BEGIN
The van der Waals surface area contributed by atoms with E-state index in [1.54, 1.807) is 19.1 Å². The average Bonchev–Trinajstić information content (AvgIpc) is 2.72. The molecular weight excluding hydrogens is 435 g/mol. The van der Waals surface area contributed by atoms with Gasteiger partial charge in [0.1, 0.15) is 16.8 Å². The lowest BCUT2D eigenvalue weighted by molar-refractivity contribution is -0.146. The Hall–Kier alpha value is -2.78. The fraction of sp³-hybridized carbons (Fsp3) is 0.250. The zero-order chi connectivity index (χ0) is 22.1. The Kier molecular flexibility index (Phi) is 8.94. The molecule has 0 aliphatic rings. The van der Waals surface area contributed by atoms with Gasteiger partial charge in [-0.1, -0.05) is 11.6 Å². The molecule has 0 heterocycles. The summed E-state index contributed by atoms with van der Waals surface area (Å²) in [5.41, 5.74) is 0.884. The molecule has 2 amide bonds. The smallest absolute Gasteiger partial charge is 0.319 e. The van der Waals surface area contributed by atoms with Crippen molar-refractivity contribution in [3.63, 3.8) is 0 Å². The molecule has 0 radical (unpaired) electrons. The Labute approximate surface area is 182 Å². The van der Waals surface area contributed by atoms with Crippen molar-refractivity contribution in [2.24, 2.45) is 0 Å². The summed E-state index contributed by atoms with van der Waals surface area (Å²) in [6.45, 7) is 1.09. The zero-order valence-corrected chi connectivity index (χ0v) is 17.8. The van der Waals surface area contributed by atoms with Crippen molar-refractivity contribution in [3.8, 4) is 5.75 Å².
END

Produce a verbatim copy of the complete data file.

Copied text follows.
The van der Waals surface area contributed by atoms with E-state index in [1.54, 1.807) is 19.1 Å². The average Bonchev–Trinajstić information content (AvgIpc) is 2.72. The molecular weight excluding hydrogens is 435 g/mol. The van der Waals surface area contributed by atoms with Gasteiger partial charge in [0.1, 0.15) is 16.8 Å². The lowest BCUT2D eigenvalue weighted by molar-refractivity contribution is -0.146. The Hall–Kier alpha value is -2.78. The fraction of sp³-hybridized carbons (Fsp3) is 0.250. The zero-order chi connectivity index (χ0) is 22.1. The Kier molecular flexibility index (Phi) is 8.94. The molecule has 0 aliphatic rings. The van der Waals surface area contributed by atoms with Gasteiger partial charge in [-0.1, -0.05) is 11.6 Å². The molecule has 0 heterocycles. The summed E-state index contributed by atoms with van der Waals surface area (Å²) in [5.41, 5.74) is 0.884. The molecule has 2 amide bonds. The smallest absolute Gasteiger partial charge is 0.319 e. The van der Waals surface area contributed by atoms with Crippen molar-refractivity contribution in [3.63, 3.8) is 0 Å². The molecule has 0 radical (unpaired) electrons. The Labute approximate surface area is 182 Å². The van der Waals surface area contributed by atoms with Crippen molar-refractivity contribution in [2.24, 2.45) is 0 Å². The summed E-state index contributed by atoms with van der Waals surface area (Å²) in [6.45, 7) is 1.09. The zero-order valence-corrected chi connectivity index (χ0v) is 17.8. The van der Waals surface area contributed by atoms with Crippen molar-refractivity contribution in [3.8, 4) is 5.75 Å².